But this week did one better. It offered a free cook book, and a free pizza tray in exchange for buying three Leggo’s products. I’ve been meaning to get a proper pizza tray for so long, and to be able to snag one for $6 worth of tomato paste, one of my most used ingredients at meal time, was about as good as it was gonna get. Get in muh trolley.
Pizzas aren’t an especially difficult thing to cook. Especially if you’re anything like me and are happy to eat most anything shoved on a pizza. What is it about pizza bases that makes everything taste 3000 times better? I don’t really bother with recipes. I’ll make up the base and just throw on an assortment of ingredients I have on hand and voila! Dinner’s served.
Even still, the recipe book “Love Pizza” presents a bunch of delicious flavour combinations I hadn’t thought of before, and can’t wait to try. But for this week’s Cook Book Challenge, I chose one of the most unconventional pizzas of the bunch.
One thing that's delightful about this challenge is that I'm starting to run out of books. And when I say run out, I mean I've used all my regulars. I'm starting to delve into books I've shelved and have never picked up after that first flick through. This weeks book, "Cadbury Chocolate Cookbook," is one I have little memory of. Perhaps that's because there's very few pictures in the book. I'm drawn too books with mouth-watering pictures. I'm also what's called a VAKs learner: visual, auditory, kinaesthetic. It's great because I have no weaknesses, but then no strengths either. I need to hear or read the instructions, I need to see how it's done, but I don't truly learn anything until I dive in and try it myself. When a recipe lacks a photo, when I can't see what the end product is supposed to look like, I feel like I'm flying blind. Or at least one third blind.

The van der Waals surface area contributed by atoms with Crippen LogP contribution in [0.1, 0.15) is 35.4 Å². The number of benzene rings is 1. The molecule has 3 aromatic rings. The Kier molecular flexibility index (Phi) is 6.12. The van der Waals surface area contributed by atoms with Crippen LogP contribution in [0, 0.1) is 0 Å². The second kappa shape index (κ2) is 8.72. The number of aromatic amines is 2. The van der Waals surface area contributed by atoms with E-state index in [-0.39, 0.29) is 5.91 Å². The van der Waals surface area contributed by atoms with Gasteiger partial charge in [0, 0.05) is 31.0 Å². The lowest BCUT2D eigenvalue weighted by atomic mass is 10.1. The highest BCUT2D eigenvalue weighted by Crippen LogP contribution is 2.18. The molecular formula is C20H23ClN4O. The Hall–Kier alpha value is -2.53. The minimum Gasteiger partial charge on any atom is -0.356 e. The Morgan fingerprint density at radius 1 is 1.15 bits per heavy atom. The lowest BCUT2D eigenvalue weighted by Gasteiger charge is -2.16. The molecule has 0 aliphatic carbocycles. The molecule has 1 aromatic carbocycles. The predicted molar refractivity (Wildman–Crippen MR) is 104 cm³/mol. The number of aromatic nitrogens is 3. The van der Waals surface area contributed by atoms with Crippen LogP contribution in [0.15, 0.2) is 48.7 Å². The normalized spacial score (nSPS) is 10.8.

A lot of people often argue that a good cook book doesn't need pictures to be a good cook book. So I attempted to shove my picture-snobbery to one side and pick a recipe from how it sounded. There were a few recipes that sounded alright. Many I had tried before, or were just too simple for this challenge. There was a mocha bread recipe I liked, but lacked ingredients for. I'd almost given up hope of finding something I could make today when I stumbled upon on of the last recipes: the roulade. It's a thought that still intimidates me. I almost skipped that, too, when I reminded myself that that is the point of this challenge. To challenge myself. I took a deep breath and collected the necessary ingredients.
French Chocolate Roulade…
This week's challenge comes from one of my many Women's Weekly books simple titled 'Chocolate'. This is one of my books that has a lot of overlap with others, each of which people have gotten me as presents. They all offer something different, though, so I don't mind.